Connecting state and local government leaders
With PGH Lab, “we are excited to see this relationship deepen through active prototyping,” said the city’s chief innovation and performance officer.
Three companies have been chosen to participate in a program meant to connect civic-oriented startups with Pittsburgh’s city government, Mayor Bill Peduto’s office said Tuesday.
Dubbed PGH Lab, the pilot initiative aims to give local firms a chance to work with city departments and Pittsburgh’s Urban Redevelopment Authority, testing new technologies and services. They’ll get a chance to do so for three months, between late July and early October.
"Previously, there was no formal mechanism for the City to engage with the startup community,” Debra Lam, Pittsburgh’s chief innovation and performance officer, said in a statement Tuesday. She added: “We are excited to see this relationship deepen through active prototyping.”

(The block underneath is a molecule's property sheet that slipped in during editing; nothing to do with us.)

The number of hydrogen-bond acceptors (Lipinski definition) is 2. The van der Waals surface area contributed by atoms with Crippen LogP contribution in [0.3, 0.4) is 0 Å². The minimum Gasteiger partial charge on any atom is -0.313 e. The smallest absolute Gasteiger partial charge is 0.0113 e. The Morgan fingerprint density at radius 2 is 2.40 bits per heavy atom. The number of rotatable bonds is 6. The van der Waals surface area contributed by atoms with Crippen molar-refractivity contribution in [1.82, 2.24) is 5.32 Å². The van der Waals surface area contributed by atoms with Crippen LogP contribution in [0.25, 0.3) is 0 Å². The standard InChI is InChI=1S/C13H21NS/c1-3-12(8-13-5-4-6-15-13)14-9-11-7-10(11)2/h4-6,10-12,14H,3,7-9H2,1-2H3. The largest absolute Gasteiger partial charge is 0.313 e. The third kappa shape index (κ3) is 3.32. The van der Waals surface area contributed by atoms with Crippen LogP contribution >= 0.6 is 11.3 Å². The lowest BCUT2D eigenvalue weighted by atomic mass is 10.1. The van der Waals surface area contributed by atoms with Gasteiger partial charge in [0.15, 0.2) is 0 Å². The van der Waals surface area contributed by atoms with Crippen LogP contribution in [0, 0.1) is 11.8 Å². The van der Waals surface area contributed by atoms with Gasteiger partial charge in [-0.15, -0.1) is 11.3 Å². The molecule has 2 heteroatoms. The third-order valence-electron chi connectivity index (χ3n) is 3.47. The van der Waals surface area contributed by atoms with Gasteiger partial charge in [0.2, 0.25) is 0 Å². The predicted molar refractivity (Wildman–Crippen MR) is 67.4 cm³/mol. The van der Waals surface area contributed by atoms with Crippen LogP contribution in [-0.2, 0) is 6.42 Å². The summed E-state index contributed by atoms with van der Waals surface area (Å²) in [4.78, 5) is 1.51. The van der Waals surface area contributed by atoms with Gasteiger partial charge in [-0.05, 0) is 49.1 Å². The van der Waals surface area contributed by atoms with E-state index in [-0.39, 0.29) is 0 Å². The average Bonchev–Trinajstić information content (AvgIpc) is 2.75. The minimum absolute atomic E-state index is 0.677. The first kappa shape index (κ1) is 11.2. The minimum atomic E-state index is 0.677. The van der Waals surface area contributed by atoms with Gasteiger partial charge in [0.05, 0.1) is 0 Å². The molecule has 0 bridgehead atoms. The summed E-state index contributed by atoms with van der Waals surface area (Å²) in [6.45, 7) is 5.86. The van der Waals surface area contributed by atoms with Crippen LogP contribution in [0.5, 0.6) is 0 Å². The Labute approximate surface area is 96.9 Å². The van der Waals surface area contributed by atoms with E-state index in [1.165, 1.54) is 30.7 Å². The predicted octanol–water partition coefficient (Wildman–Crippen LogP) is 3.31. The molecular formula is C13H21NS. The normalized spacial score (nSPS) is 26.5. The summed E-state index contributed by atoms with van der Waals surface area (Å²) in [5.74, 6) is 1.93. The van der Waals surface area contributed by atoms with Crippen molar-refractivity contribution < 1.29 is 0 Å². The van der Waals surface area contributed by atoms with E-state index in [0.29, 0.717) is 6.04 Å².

The three selected companies include: HiberSense, which provides facility managers and property owners with “micro-zone” climate control in buildings, using specialized sensors and vents, with the goal of saving energy and keeping people comfortable in their individual spaces; TransitSource, a company that has built a bike-mounted piece of hardware intended to detect and record data about when cyclists have had close run-ins with vehicles; and Renerge, Inc., which makes a low-cost, portable hydropower system that can be deployed on rivers.
A review committee and the Urban Redevelopment Authority, which is Pittsburgh’s economic development agency, selected the companies from a group of more than 25 applicants, according to Peduto’s office. The city has emphasized that participation in the pilot program is not meant to be a fast-track to formal procurement for a company’s goods or services.
Pittsburgh launched the pilot program earlier this year under a broader initiative known as the Inclusive Innovation Roadmap.
PREVIOUSLY on Route Fifty:
Bill Lucia is a Reporter for Government Executive's Route Fifty and is based in Washington, D.C.
NEXT STORY What Boston's Preschools Get Right